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I recently finished reading Ravensbruck: Life and Death in Hitler’s Concentration Camp for Women, by Sarah Helm. I had to put it down for a couple of weeks afterward before I could gather my thoughts sufficiently well to write a review. I found this read both profoundly insightful and deeply disturbing.
I’ve read a lot of books about WWII, the Nazi regime in general, and of the concentration camps in particular. The stories Helm shares, charged with emotion, are real. I could nearly smell death as I worked my way through. I can only wonder how long that stench hung over Europe after the war ended. The sheer number of murders and of the resulting piles of bodies—or in some cases, of ashes—is mind-boggling.
WWII, like all the “great” wars of the 20th century, was an ideological one—not a religious one—witnessed by the fact that the Nazis victimized Jews, Christians, Poles, the French, “a-socials,” gypsies, homosexuals, Jehovah’s Witnesses, and so many, many more . . . The weapons they used included those expected, as well as those I’d never read of before, namely, the mobile gas chambers.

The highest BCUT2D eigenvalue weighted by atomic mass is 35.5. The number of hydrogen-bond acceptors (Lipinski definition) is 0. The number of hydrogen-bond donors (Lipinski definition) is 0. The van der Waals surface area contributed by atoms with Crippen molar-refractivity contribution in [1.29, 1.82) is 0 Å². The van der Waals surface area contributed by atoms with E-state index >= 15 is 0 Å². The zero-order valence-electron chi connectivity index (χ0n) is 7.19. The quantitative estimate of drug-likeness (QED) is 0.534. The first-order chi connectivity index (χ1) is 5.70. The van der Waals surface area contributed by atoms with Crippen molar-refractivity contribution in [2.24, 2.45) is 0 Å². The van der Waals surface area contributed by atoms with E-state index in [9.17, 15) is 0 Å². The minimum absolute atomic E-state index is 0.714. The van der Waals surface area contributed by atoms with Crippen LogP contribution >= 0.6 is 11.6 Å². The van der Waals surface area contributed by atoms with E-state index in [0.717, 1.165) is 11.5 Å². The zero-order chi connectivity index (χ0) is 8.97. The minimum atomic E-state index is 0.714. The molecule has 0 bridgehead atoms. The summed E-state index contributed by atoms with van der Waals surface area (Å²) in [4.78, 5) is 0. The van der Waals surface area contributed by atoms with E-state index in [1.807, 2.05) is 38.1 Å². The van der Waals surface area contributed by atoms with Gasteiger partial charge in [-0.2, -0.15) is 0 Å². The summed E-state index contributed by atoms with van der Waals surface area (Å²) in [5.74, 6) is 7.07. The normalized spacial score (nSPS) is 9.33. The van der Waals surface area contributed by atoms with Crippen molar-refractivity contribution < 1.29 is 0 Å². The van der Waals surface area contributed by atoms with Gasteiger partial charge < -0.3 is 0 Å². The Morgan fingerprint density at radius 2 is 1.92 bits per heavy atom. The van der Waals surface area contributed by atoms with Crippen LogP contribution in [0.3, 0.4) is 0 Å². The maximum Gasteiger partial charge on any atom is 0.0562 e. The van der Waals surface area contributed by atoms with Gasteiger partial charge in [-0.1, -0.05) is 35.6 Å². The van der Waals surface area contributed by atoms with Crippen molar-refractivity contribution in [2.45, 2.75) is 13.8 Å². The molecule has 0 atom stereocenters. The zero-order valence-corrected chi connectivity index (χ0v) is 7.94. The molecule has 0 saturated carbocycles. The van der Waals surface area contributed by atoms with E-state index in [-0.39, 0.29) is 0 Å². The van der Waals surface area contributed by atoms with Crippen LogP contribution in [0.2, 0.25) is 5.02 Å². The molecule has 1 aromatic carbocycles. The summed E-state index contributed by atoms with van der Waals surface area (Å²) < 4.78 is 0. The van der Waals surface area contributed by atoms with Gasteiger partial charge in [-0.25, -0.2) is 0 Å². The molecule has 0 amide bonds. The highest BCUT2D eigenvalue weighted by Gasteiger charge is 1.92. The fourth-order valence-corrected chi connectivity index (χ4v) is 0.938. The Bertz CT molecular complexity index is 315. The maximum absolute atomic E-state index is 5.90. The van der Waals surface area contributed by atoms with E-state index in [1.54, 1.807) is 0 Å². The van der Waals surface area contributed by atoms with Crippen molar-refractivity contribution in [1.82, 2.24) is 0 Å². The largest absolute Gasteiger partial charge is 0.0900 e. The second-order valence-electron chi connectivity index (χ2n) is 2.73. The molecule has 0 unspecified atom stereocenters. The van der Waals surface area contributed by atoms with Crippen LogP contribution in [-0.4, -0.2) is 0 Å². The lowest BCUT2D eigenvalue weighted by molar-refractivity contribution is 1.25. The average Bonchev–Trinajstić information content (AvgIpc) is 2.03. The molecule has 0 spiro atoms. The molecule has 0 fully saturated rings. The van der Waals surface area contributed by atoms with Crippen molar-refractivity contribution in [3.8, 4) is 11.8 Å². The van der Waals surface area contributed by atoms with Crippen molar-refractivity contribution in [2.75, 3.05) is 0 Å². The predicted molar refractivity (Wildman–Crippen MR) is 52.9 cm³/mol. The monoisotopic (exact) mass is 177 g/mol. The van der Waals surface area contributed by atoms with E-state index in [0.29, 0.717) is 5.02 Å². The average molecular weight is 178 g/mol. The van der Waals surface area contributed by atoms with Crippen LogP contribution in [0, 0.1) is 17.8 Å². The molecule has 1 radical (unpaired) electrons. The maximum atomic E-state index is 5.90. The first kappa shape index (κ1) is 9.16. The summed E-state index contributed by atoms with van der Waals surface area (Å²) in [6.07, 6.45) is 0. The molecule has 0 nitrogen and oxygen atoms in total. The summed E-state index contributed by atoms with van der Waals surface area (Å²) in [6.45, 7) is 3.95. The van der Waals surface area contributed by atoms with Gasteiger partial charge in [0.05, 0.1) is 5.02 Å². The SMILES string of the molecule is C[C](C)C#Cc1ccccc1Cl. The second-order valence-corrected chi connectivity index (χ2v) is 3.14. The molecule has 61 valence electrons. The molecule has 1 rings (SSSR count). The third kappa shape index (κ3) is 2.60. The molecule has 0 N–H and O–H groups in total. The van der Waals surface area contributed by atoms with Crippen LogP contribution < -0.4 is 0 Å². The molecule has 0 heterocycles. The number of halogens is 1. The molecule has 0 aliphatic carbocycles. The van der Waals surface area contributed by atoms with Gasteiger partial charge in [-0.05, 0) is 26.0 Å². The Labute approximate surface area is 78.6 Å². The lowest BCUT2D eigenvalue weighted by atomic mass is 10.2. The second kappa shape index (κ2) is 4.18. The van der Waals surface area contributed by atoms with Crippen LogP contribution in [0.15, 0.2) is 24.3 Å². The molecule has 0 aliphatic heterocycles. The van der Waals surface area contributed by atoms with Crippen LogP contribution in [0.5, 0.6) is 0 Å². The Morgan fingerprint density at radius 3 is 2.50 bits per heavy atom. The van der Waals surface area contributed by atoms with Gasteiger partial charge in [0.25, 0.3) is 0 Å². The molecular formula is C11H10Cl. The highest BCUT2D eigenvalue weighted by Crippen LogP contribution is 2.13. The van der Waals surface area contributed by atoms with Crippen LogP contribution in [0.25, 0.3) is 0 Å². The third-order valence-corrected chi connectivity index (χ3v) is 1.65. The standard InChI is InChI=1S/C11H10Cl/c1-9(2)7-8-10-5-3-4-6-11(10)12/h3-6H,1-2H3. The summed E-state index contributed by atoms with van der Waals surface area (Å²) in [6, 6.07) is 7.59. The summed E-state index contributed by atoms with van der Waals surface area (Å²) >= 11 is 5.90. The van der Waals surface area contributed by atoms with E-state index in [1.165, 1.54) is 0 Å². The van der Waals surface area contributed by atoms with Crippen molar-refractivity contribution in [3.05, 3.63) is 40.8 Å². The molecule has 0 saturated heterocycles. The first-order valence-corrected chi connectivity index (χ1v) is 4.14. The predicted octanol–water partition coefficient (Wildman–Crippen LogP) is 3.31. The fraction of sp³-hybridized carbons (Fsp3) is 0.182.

One of the things that stood out for me with Ravenstruck, is that Helm managed to capture the personalities of some of those in charge in a way that left me shaking my head. When she shared Heinrich Himmler’s fascination with breeding chickens, or the details of his notes with his wife, he sounded so different from the beast that oversaw evil on such an unimaginable scale. When Helm set out the background of “normal” young women, turned to killer guards, I was left speechless.
From whence does such evil come? How could it survive long enough to do what it did during these days? Why did those who knew about it, do nothing about it, rather than take whatever action was necessary to stop it? That “hate” could take root and grow to such levels is shocking. In this regard, Helm also shared the intellectual dishonesty, the irrationality necessary for people to create such a system, to grow it, and to fight for it to continue.
It is a shocking reality that some would repeat those times, as our daily newscasts witness. There are people today who want to wipe out those whose ideas and way of life do not match up ideologically with their own. I recall the famous Edmund Burke quote: “The only thing necessary for the triumph of evil is for good men to do nothing.” Therein came the real difficulty for me when I read Ravensbruck—I was left with a deep appreciation for how much we require strength and truth and moral clarity in leadership though, I daresay, the world is struggling to find it.